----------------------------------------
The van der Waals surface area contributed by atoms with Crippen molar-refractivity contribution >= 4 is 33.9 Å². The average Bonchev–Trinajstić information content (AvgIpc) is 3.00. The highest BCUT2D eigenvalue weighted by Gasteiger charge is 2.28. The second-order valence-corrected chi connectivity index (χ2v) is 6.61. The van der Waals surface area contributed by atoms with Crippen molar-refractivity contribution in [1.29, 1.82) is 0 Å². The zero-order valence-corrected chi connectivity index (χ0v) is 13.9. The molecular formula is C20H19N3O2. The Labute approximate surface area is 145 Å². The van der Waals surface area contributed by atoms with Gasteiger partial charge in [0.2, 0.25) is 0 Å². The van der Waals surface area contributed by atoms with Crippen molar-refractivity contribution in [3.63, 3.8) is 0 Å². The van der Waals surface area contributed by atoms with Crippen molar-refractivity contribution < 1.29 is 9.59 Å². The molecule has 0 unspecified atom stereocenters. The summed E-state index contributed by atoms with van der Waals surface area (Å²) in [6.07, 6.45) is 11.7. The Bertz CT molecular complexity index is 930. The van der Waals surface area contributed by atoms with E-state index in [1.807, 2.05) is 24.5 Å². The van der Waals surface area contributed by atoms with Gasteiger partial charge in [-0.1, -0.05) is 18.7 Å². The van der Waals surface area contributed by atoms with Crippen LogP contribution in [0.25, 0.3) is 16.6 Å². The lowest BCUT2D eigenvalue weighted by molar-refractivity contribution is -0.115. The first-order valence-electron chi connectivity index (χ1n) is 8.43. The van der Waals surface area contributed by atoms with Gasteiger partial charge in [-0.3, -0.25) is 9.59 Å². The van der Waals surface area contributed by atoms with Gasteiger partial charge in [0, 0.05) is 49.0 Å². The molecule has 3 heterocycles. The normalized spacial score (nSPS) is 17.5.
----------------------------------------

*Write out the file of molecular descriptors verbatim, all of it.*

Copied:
The van der Waals surface area contributed by atoms with Crippen molar-refractivity contribution >= 4 is 33.9 Å². The average Bonchev–Trinajstić information content (AvgIpc) is 3.00. The highest BCUT2D eigenvalue weighted by Gasteiger charge is 2.28. The second-order valence-corrected chi connectivity index (χ2v) is 6.61. The van der Waals surface area contributed by atoms with Crippen molar-refractivity contribution in [1.29, 1.82) is 0 Å². The zero-order valence-corrected chi connectivity index (χ0v) is 13.9. The molecular formula is C20H19N3O2. The Labute approximate surface area is 145 Å². The van der Waals surface area contributed by atoms with Gasteiger partial charge in [0.2, 0.25) is 0 Å². The van der Waals surface area contributed by atoms with Crippen molar-refractivity contribution in [3.63, 3.8) is 0 Å². The van der Waals surface area contributed by atoms with Crippen molar-refractivity contribution < 1.29 is 9.59 Å². The molecule has 0 unspecified atom stereocenters. The summed E-state index contributed by atoms with van der Waals surface area (Å²) in [6.07, 6.45) is 11.7. The Bertz CT molecular complexity index is 930. The van der Waals surface area contributed by atoms with E-state index in [1.807, 2.05) is 24.5 Å². The van der Waals surface area contributed by atoms with Gasteiger partial charge in [-0.1, -0.05) is 18.7 Å². The van der Waals surface area contributed by atoms with Crippen LogP contribution in [0.25, 0.3) is 16.6 Å². The lowest BCUT2D eigenvalue weighted by molar-refractivity contribution is -0.115. The first-order valence-electron chi connectivity index (χ1n) is 8.43. The van der Waals surface area contributed by atoms with Gasteiger partial charge in [-0.3, -0.25) is 9.59 Å². The van der Waals surface area contributed by atoms with Gasteiger partial charge in [0, 0.05) is 49.0 Å². The molecule has 3 heterocycles. The normalized spacial score (nSPS) is 17.5.